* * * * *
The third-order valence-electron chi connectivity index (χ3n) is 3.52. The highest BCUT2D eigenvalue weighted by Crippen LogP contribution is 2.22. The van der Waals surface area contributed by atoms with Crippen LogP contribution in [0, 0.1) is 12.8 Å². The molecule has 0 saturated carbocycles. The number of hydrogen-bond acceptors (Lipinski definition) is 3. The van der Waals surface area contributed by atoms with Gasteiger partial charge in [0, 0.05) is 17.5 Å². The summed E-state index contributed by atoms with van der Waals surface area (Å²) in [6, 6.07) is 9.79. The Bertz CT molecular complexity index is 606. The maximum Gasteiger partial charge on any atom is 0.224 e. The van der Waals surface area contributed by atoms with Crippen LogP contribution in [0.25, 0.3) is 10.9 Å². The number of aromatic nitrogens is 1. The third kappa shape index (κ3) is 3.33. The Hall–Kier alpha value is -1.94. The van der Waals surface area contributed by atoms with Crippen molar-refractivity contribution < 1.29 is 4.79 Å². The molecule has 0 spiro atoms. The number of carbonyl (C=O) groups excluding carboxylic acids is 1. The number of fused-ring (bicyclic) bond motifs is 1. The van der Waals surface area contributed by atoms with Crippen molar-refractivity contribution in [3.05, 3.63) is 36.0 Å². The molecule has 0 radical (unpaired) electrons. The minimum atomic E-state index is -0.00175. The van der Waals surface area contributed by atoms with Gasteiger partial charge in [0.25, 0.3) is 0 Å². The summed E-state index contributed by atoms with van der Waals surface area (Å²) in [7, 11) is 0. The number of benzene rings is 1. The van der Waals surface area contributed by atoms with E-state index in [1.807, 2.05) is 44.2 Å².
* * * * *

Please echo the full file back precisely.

The third-order valence-electron chi connectivity index (χ3n) is 3.52. The highest BCUT2D eigenvalue weighted by Crippen LogP contribution is 2.22. The van der Waals surface area contributed by atoms with Crippen LogP contribution in [0, 0.1) is 12.8 Å². The molecule has 0 saturated carbocycles. The number of hydrogen-bond acceptors (Lipinski definition) is 3. The van der Waals surface area contributed by atoms with Gasteiger partial charge in [0, 0.05) is 17.5 Å². The summed E-state index contributed by atoms with van der Waals surface area (Å²) in [6, 6.07) is 9.79. The Bertz CT molecular complexity index is 606. The maximum Gasteiger partial charge on any atom is 0.224 e. The van der Waals surface area contributed by atoms with Crippen LogP contribution in [0.25, 0.3) is 10.9 Å². The number of aromatic nitrogens is 1. The third kappa shape index (κ3) is 3.33. The Hall–Kier alpha value is -1.94. The van der Waals surface area contributed by atoms with Crippen molar-refractivity contribution < 1.29 is 4.79 Å². The molecule has 0 spiro atoms. The number of carbonyl (C=O) groups excluding carboxylic acids is 1. The number of fused-ring (bicyclic) bond motifs is 1. The van der Waals surface area contributed by atoms with Crippen molar-refractivity contribution in [3.05, 3.63) is 36.0 Å². The molecule has 0 radical (unpaired) electrons. The minimum atomic E-state index is -0.00175. The van der Waals surface area contributed by atoms with Gasteiger partial charge in [0.25, 0.3) is 0 Å². The summed E-state index contributed by atoms with van der Waals surface area (Å²) in [7, 11) is 0. The number of benzene rings is 1. The van der Waals surface area contributed by atoms with E-state index in [1.807, 2.05) is 44.2 Å².